The term cash conversion cycle describes how long it takes a business (in number of days) to convert its inventory and other resources into cash flow resulting from sales. Although some organizations also refer to it as the cash cycle or net operating cycle, all mean the same thing. The purpose of a cash conversion cycle is to determine the length of time each dollar invested in production remains tied up to cover production costs before the inventory returns a profit.
Each company can tailor cash conversion cycle calculations according to its own unique needs. For example, the person calculating the figure should take into consideration the average time the business takes to turn over its inventory and collect payment from clients. He or she should also factor in how much time the business has to pay its accounts payable invoices before creditors begin assigning late fees.
The cash conversion cycle is just one of many metrics a company can use to help determine its profitability. It’s a good indication when a company posts steady or decreasing cash conversion cycles. However, it’s important to remember that the cash conversion cycle is only useful and applicable for companies that possess and manage a physical inventory.
Data Required to Determine a Cash Conversion Cycle
A business accountant will need to gather several pieces of data to calculate the cash conversion cycle for each quarter. These include:
- Accounts receivable and accounts payable on the first and last day of each quarter. This information is easy to find on the company balance sheet.
- Cost of goods sold (COGS) and revenue, which should be located on the company’s balance sheet. This refers to all costs involved with manufacturing and selling the company’s products.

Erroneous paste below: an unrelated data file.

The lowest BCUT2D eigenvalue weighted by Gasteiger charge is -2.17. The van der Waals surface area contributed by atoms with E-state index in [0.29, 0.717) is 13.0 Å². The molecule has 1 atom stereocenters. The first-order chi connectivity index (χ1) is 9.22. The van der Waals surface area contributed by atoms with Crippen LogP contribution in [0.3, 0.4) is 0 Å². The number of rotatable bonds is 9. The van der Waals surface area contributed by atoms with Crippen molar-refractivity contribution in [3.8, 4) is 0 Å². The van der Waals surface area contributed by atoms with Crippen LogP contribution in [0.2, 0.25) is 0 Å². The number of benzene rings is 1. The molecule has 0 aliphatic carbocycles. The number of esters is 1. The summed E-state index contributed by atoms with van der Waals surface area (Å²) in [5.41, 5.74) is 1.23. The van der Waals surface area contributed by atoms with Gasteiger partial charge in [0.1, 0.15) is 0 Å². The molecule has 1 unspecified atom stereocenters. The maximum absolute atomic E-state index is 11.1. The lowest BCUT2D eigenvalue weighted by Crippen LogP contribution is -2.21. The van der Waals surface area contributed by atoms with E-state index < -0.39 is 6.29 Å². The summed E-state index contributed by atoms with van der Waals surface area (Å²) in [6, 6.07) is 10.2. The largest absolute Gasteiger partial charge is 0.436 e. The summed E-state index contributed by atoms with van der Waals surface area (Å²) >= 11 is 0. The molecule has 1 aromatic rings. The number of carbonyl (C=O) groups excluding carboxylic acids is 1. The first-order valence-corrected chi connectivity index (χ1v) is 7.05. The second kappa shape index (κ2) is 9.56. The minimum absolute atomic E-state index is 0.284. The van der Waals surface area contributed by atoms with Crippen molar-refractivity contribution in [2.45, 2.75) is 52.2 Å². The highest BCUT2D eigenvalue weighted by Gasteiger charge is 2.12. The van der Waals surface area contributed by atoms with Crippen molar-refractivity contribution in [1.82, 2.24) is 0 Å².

- Exact number of days included in the calculation. That would be 90 days for the typical quarter but could be +/- a few days in either direction.
- Inventory on the first and last day of the quarter, also available on the balance sheet.
After obtaining this information, the formula to determine the cash conversion cycle is days inventory outstanding (DIO) plus days sales outstanding (DSO) minus days payable outstanding. DIO refers to the total number of days required to sell all inventory. The goal is to keep the number as low as possible. DSO describes the average number of days it takes to collect accounts receivable invoices. The number will be zero if the company only accepts cash payments at the time of delivery. However, this is uncommon. DPO describes the average number of days it takes a business to pay its bills. To obtain it, the accountant should divide the company’s average accounts payable invoice by its daily COGS.
Need More Metrics to Determine the Profitability of Your Business?
The cash conversion cycle is an important metric, but it’s only one of many that help to determine financial health. We invite you to review the accounting and bookkeeping services offered by Doerhoff CPA and then get in touch to let us know how we can help to improve the bottom line of your business.